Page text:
INSIGHTS (on leadership/self-leadership)
Want to accomplish more, and foster positive impressions of you?
Don’t underestimate the power of being underestimated.
We’re all underestimated at times. I have been my whole life, to be honest. In high-school, college, the corporate world, as an author, as a speaker, as a columnist, as a course creator, in my efforts running a keynoting/training company. I think it has to do with my unassuming nature, but whatever the reason, it never gets me down. It drives me. I revel in it.
When people underestimate you, they’re giving you a gift. You become unburdened by what they think. The pressure is off, so you can focus on doing your absolute best. You can take risks you might not otherwise take, try things others won’t. You have everything to gain, nothing to lose.
And here’s the thing. Unburdened by expectations, when you deliver the goods, you create memorable surprise. People are forced to reevaluate you, an exercise that creates impressions that stick, and that forces them to pay attention.
It’s an intensely personal, and powerful, motivator. So, ask yourself, “Where am I being underestimated in my life, right now?” Embrace it, and use it as fuel to achieve something important to you, which will also leave an impression on others (if that’s important to you).
IMPERFECTIONS (a mistake many make)
An important reminder:
And yet, it’s all-too-easy to lose sight of who you are as you strive to adapt, survive, fit in, achieve. But amazing things happen when you focus on your strengths, rather than trying to be something else.
A surprising example comes from, of all places, the independent bookstore. This Fast Company article highlights the story of Daunt Books, in London. It’s an independent seller that’s thriving, despite the massive Amazon factor. Daunt doesn’t try to be Amazon. Instead it organizes books by country, based on the insight that people like to be armchair travelers, exploring the world through reading. It abandons the traditional subject categories. There are no science fiction books, for instance, because you can’t organize them by country. The small chain encourages bookstore managers to curate their collection based on their own personal tastes and the composition of the surrounding area and its needs/tastes. It creates more engaged workers and more interesting stores.
It’s working so well that the founder, James Daunt, was hired as CEO of Barnes & Noble to rethink its strategy of trying to compete head on with Amazon (and losing, badly). It’s working. B&N is adding 30 new stores this year, even taking over locations shuttered by Amazon’s attempt at a brick and mortar bookstore. Allison Hill, CEO of the American Booksellers Association, which represents independent bookstores in the United States, says Daunt is thriving for the same reason smart indie bookstores have always thrived – “they’re focusing on their strengths, rather than trying to be something else.” Daunt himself adds, “The general principle is whatever you choose to do, do it well.”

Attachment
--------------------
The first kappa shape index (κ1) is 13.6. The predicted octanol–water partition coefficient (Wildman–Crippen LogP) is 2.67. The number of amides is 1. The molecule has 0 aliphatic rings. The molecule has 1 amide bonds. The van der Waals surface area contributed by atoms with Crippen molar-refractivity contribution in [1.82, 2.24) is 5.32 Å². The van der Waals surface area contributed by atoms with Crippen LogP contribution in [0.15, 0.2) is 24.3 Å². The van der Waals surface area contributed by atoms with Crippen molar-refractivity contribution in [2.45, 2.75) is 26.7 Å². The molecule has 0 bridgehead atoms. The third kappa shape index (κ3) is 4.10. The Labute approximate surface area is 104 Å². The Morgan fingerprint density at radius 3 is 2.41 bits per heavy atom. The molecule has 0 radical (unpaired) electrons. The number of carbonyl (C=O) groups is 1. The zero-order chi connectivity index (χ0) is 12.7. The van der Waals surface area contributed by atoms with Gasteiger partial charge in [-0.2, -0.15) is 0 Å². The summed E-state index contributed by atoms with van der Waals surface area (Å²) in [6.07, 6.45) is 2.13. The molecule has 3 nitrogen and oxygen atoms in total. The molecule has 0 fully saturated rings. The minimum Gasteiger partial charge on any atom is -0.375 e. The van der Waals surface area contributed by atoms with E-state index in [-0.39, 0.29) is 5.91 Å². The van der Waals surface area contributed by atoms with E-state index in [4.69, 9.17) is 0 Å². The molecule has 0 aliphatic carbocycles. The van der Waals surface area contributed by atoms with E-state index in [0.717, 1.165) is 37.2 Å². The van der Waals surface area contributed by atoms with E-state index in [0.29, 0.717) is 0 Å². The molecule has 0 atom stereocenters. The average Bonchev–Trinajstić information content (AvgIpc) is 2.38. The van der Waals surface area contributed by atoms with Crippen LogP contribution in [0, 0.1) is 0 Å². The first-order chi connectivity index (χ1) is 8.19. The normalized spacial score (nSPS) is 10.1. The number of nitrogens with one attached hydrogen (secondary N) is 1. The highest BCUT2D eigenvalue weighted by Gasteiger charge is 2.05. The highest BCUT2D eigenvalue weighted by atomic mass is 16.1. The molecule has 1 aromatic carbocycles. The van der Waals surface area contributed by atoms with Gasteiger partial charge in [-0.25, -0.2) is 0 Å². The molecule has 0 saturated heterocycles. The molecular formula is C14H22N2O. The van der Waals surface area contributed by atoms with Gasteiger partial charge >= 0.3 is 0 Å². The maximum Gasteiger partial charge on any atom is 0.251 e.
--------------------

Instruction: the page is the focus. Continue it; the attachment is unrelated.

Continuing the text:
The key is to choose to do even more of you at your best, then do even better.
So, keep your strengths top of mind, call on them repeatedly, and build on them before focusing too much on your shortfalls and how you need to change.
IMPLEMENTATION (one research-backed strategy, tip, or tool)
Research shows the most stressful time of day on average is 7:23AM – when all the morning stressors have kicked in (you’re scrambling to get ready for work, trying to feed the kids, worrying about the day ahead and all you have to do, and so on).
In my popular course One-Minute Habits for Success, I share a 3-word strategy for having a good start to your day:
Ditch, switch, enrich. I’ll explain.
Start your day ditching, or leaving behind, unhelpful thoughts or hang-ups that have been weighing you down. What must you move on from that keeps distracting you, aggravating you, or causing you to feel bad about yourself?
Then switch to something more positive by asking yourself, “What’s the most important thing to accomplish today that will move me towards my goals?”
Now, enrich. Commit to learn something that day, to experience something new, to enrich yourself. Commit to read just a few pages of a book that interests you, read one article during lunch on a topic you’re trying to build expertise on, or ask a colleague to tell you more about their job. You get the idea.
So remember, ditch, switch, enrich. A three-word morning ritual for more success, less stress.
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